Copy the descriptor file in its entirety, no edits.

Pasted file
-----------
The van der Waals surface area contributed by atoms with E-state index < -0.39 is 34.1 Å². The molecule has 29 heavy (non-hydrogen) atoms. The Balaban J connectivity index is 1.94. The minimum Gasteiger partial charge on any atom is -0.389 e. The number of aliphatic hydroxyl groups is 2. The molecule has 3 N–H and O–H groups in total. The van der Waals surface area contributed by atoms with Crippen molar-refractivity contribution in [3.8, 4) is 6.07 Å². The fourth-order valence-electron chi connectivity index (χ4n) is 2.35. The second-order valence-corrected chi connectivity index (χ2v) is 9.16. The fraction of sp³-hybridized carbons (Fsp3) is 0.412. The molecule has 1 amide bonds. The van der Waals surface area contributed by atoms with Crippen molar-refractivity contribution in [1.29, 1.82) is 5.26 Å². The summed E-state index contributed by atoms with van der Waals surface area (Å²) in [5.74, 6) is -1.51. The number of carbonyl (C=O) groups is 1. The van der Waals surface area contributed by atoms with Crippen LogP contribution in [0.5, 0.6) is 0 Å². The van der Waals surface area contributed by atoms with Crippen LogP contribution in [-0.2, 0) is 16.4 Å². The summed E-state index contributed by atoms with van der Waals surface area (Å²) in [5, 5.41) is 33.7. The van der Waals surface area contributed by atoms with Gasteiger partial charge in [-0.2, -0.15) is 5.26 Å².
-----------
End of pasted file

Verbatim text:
The van der Waals surface area contributed by atoms with E-state index < -0.39 is 34.1 Å². The molecule has 29 heavy (non-hydrogen) atoms. The Balaban J connectivity index is 1.94. The minimum Gasteiger partial charge on any atom is -0.389 e. The number of aliphatic hydroxyl groups is 2. The molecule has 3 N–H and O–H groups in total. The van der Waals surface area contributed by atoms with Crippen molar-refractivity contribution in [3.8, 4) is 6.07 Å². The fourth-order valence-electron chi connectivity index (χ4n) is 2.35. The second-order valence-corrected chi connectivity index (χ2v) is 9.16. The fraction of sp³-hybridized carbons (Fsp3) is 0.412. The molecule has 1 amide bonds. The van der Waals surface area contributed by atoms with Crippen molar-refractivity contribution in [1.29, 1.82) is 5.26 Å². The summed E-state index contributed by atoms with van der Waals surface area (Å²) in [5.74, 6) is -1.51. The number of carbonyl (C=O) groups is 1. The van der Waals surface area contributed by atoms with Crippen LogP contribution in [0.5, 0.6) is 0 Å². The van der Waals surface area contributed by atoms with Crippen LogP contribution in [-0.2, 0) is 16.4 Å². The summed E-state index contributed by atoms with van der Waals surface area (Å²) in [5, 5.41) is 33.7. The van der Waals surface area contributed by atoms with Gasteiger partial charge in [-0.2, -0.15) is 5.26 Å².